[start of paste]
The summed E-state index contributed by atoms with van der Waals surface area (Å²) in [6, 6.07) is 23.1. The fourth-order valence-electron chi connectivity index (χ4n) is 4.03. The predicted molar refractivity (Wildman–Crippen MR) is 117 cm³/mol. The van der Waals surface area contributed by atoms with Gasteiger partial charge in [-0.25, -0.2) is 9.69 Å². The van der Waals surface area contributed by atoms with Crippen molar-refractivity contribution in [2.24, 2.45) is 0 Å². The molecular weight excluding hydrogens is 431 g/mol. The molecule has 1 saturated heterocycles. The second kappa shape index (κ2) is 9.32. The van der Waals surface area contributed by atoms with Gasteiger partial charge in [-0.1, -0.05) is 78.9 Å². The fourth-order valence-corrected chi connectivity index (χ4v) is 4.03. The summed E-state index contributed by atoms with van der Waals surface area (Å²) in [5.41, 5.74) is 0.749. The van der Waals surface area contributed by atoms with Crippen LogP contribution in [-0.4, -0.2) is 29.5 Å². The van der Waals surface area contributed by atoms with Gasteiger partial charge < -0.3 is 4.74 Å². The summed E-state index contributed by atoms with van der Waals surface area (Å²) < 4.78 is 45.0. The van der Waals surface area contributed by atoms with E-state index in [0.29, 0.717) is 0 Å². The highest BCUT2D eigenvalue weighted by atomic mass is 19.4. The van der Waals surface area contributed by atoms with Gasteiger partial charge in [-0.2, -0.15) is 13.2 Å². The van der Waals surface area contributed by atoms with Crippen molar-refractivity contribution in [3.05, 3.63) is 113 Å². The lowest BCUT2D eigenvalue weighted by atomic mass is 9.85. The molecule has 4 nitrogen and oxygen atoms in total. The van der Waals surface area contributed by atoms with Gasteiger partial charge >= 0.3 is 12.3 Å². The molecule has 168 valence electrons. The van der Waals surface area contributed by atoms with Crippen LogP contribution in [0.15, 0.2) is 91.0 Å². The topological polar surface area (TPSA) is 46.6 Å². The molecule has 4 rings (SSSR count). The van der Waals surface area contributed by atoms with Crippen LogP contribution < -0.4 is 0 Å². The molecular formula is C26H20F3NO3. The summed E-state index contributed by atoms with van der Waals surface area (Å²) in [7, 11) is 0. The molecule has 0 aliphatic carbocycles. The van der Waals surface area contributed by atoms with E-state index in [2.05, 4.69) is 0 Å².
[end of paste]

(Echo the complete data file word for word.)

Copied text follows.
The summed E-state index contributed by atoms with van der Waals surface area (Å²) in [6, 6.07) is 23.1. The fourth-order valence-electron chi connectivity index (χ4n) is 4.03. The predicted molar refractivity (Wildman–Crippen MR) is 117 cm³/mol. The van der Waals surface area contributed by atoms with Gasteiger partial charge in [-0.25, -0.2) is 9.69 Å². The van der Waals surface area contributed by atoms with Crippen molar-refractivity contribution in [2.24, 2.45) is 0 Å². The molecular weight excluding hydrogens is 431 g/mol. The molecule has 1 saturated heterocycles. The second kappa shape index (κ2) is 9.32. The van der Waals surface area contributed by atoms with Gasteiger partial charge in [-0.1, -0.05) is 78.9 Å². The fourth-order valence-corrected chi connectivity index (χ4v) is 4.03. The summed E-state index contributed by atoms with van der Waals surface area (Å²) in [5.41, 5.74) is 0.749. The van der Waals surface area contributed by atoms with Crippen LogP contribution in [-0.4, -0.2) is 29.5 Å². The van der Waals surface area contributed by atoms with Gasteiger partial charge < -0.3 is 4.74 Å². The summed E-state index contributed by atoms with van der Waals surface area (Å²) < 4.78 is 45.0. The van der Waals surface area contributed by atoms with E-state index in [0.29, 0.717) is 0 Å². The highest BCUT2D eigenvalue weighted by atomic mass is 19.4. The van der Waals surface area contributed by atoms with Gasteiger partial charge in [-0.2, -0.15) is 13.2 Å². The van der Waals surface area contributed by atoms with Crippen molar-refractivity contribution in [3.05, 3.63) is 113 Å². The lowest BCUT2D eigenvalue weighted by atomic mass is 9.85. The molecule has 4 nitrogen and oxygen atoms in total. The van der Waals surface area contributed by atoms with Gasteiger partial charge >= 0.3 is 12.3 Å². The molecule has 168 valence electrons. The van der Waals surface area contributed by atoms with Crippen LogP contribution in [0.15, 0.2) is 91.0 Å². The topological polar surface area (TPSA) is 46.6 Å². The molecule has 4 rings (SSSR count). The van der Waals surface area contributed by atoms with Crippen LogP contribution < -0.4 is 0 Å². The molecular formula is C26H20F3NO3. The summed E-state index contributed by atoms with van der Waals surface area (Å²) in [7, 11) is 0. The molecule has 0 aliphatic carbocycles. The van der Waals surface area contributed by atoms with E-state index in [2.05, 4.69) is 0 Å².